• Allan Jenks

Review #046: Trouserheart (Nintendo Switch)

Updated: Oct 8, 2019

Reviewed By: Allan J.

Developed By: Kyy Games

Published By: Kyy Games

Category: Action

Release Date: 10.04.2018



Download Trouserheart from the Nintendo eShop here.


Are You Ready To Break Stuff?

I know I’m ready—wait… it started already? I wasn’t ready! There’s not even a title screen here… what the heck? So Trouserheart just basically gets right into it and doesn’t waste any time explaining much about itself. You choose which difficulty you want, either Casual or Hardcore—with optional perma-death for either mode—and then you’re off… or rather, your trousers are off. We start our adventure by being awakened from a nap by a thief making away with your trousers, then quickly taking chase to find the culprit.


Hack, Rinse, Repeat

As you embark on your adventure, you travel through various stages, which consist of one-screen rooms with different enemies, crates, and bushes to bash with your sword. Once you clear one room, you move on to the next room for more of the same. Once you clear a set number of rooms, you get a message telling you that you have cleared the stage. Sometimes it’s after you defeat a boss, and sometimes it just seems like the programmers just randomly decided they were done with that level, and just moved on.



Admittedly, hacking and bashing your way through whatever random enemies or objects you encounter is satisfying to a degree, but after a few stages of the same thing over and over again, this game begins to seem like a one-trick pony. The boss fights, while slightly more challenging than the regular enemy battles, are still pretty much the same thing each time. The further you get through the stages, the bosses start to add small things to their routine; for example, while one boss may simply lunge at you with their sword, then disappear to rinse and repeat, the next boss might lunge at you with their sword in the exact same manner, shoot a slow-moving projectile in a random direction, then disappear to rinse and repeat. It’s thrilling stuff.


All These Styles To Choose From…

Trouserheart is another game following the recent trend of retro-style audio/visual design in modern gaming, but while most games that do this are cute and charming, Trouserheart seems to have chosen to emulate one of the clunkier styles of retro design… early Nintendo 64 polygon-style graphics. While the details are certainly more crisp than a true N64 game, it still seems a bit sloppy-looking to me. The controls, however, are very smooth and responsive, and while there’s not a lot to the mechanics of it all, the pieces all seem to fit with each other on the screen.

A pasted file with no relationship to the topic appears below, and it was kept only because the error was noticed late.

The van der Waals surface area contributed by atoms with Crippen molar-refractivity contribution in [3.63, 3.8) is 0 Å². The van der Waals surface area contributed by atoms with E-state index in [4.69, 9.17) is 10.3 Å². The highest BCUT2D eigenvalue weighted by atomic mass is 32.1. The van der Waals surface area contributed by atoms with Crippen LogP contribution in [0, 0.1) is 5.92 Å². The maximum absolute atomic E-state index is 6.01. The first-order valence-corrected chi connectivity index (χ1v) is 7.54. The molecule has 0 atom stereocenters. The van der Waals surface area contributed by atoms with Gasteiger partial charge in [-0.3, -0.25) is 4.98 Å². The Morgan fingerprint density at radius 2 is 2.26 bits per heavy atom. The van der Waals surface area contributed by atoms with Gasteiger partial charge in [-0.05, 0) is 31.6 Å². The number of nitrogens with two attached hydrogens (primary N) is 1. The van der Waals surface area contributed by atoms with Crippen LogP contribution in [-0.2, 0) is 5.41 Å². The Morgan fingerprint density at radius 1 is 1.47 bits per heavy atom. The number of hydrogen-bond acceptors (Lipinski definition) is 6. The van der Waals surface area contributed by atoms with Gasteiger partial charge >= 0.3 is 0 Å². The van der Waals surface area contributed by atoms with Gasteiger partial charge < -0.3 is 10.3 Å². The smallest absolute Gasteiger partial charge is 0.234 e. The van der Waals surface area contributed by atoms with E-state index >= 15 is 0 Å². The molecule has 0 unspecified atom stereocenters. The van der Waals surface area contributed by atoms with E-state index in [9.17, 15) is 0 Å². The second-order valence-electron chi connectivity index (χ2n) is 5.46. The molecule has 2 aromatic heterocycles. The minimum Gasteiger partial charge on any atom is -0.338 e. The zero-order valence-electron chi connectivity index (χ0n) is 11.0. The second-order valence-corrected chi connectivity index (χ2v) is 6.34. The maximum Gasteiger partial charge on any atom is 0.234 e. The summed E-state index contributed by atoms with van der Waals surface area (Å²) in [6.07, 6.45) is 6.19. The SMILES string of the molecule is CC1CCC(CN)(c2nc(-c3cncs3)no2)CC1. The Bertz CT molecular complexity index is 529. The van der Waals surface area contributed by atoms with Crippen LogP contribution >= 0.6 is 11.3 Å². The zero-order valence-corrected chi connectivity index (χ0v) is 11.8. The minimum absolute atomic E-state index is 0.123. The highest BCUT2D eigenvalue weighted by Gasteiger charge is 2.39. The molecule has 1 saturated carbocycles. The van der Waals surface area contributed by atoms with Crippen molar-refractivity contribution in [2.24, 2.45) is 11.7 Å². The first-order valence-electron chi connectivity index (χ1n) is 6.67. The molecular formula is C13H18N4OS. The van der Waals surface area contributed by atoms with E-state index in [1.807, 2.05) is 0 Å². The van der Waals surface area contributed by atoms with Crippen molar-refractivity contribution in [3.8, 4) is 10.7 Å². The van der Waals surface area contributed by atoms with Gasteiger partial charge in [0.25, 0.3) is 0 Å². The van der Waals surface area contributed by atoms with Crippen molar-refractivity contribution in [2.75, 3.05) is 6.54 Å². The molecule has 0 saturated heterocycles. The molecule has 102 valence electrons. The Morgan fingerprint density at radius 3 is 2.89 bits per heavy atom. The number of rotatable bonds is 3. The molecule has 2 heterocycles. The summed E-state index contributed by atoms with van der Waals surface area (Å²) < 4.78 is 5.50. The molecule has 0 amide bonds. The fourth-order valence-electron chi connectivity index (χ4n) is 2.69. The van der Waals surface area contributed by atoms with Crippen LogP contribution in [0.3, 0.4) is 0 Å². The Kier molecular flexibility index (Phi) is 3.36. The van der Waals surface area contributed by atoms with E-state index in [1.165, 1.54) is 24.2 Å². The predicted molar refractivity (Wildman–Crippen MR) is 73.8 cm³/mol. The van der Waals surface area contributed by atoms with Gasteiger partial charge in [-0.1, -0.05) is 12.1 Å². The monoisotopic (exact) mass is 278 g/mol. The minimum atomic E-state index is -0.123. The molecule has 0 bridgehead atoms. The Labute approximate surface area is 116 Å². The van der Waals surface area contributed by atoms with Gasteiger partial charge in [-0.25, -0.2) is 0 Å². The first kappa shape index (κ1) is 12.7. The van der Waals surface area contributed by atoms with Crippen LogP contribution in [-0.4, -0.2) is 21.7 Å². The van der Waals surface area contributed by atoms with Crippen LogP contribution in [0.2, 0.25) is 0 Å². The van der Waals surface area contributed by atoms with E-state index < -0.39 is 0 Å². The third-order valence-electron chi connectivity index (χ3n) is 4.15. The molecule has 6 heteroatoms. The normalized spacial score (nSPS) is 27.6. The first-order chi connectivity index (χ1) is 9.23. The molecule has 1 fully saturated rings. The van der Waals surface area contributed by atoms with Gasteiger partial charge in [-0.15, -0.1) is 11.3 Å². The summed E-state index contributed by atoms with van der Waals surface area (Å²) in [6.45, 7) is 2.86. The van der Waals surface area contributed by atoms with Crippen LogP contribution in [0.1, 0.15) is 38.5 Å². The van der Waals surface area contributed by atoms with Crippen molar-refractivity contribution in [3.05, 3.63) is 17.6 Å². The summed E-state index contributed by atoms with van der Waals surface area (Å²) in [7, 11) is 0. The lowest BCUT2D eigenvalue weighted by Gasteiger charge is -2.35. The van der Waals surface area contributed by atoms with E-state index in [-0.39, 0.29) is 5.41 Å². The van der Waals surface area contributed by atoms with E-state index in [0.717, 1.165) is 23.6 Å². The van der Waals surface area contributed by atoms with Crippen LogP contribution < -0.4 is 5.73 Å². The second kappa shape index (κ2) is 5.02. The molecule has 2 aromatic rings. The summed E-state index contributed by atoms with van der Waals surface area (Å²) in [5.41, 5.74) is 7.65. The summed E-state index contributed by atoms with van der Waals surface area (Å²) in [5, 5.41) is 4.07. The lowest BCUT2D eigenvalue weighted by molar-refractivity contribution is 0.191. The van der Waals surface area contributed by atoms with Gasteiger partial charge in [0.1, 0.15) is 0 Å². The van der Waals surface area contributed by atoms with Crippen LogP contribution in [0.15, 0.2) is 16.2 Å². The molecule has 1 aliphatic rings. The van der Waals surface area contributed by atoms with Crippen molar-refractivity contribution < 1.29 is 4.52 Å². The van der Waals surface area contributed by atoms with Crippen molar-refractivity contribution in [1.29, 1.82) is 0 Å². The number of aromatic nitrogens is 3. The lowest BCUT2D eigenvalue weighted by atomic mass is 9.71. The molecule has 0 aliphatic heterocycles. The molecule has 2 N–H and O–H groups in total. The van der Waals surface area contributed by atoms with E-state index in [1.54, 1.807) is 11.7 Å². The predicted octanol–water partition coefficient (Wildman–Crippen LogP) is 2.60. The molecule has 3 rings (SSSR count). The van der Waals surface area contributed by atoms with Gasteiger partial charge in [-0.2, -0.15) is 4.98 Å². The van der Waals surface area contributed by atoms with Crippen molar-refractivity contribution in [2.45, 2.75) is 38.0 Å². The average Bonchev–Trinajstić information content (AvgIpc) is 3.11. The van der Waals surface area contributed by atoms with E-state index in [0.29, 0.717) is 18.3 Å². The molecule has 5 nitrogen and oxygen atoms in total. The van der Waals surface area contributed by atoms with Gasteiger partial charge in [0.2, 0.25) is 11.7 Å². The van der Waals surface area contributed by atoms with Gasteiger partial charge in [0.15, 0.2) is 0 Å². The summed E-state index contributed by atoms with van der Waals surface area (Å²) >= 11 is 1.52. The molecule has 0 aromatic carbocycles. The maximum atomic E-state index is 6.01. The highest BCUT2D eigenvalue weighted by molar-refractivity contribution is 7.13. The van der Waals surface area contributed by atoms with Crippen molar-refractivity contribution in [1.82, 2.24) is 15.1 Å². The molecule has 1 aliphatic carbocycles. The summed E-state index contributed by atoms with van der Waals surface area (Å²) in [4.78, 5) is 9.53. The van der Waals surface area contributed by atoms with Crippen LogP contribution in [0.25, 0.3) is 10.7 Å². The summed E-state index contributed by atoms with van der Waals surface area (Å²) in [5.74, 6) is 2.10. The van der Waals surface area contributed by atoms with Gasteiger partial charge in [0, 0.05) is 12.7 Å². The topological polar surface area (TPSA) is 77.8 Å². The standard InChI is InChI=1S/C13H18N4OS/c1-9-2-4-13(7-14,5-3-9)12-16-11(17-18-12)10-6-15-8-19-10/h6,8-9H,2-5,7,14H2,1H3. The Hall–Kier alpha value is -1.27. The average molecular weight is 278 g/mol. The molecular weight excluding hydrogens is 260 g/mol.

Everything seemed to work as designed, but there were a few glitches I experienced. One glitch occurred during a boss battle, where I was killed. When you are killed, the room you are in re-loads and, if all goes as planned, the enemies re-load as well. During the boss battle, however, the room re-loaded, and I found myself alone in the room with no boss to fight, and no way to get out of the room other than resetting the software. This—along with other odd details like no title screen or tutorial options—just makes Trouserheart feel like it was never truly completed, but rather, just thrown together and released.


Wrapping Up

At the end of the day, Trouserheart is good for a few minutes of hack and slash amusement, but beyond that, it’s just not very good. There are not very many levels, but there may as well have just been one level anyway, considering how similar they all are to one another. Maybe this title just wasn’t meant for me? If you want to see for yourself, it’s only $7.99 on the eShop, so it won’t set you too far back. As for me, I will not likely be returning to this game any time soon.


Final Score: 5/10


Download Trouserheart from the Nintendo eShop here.


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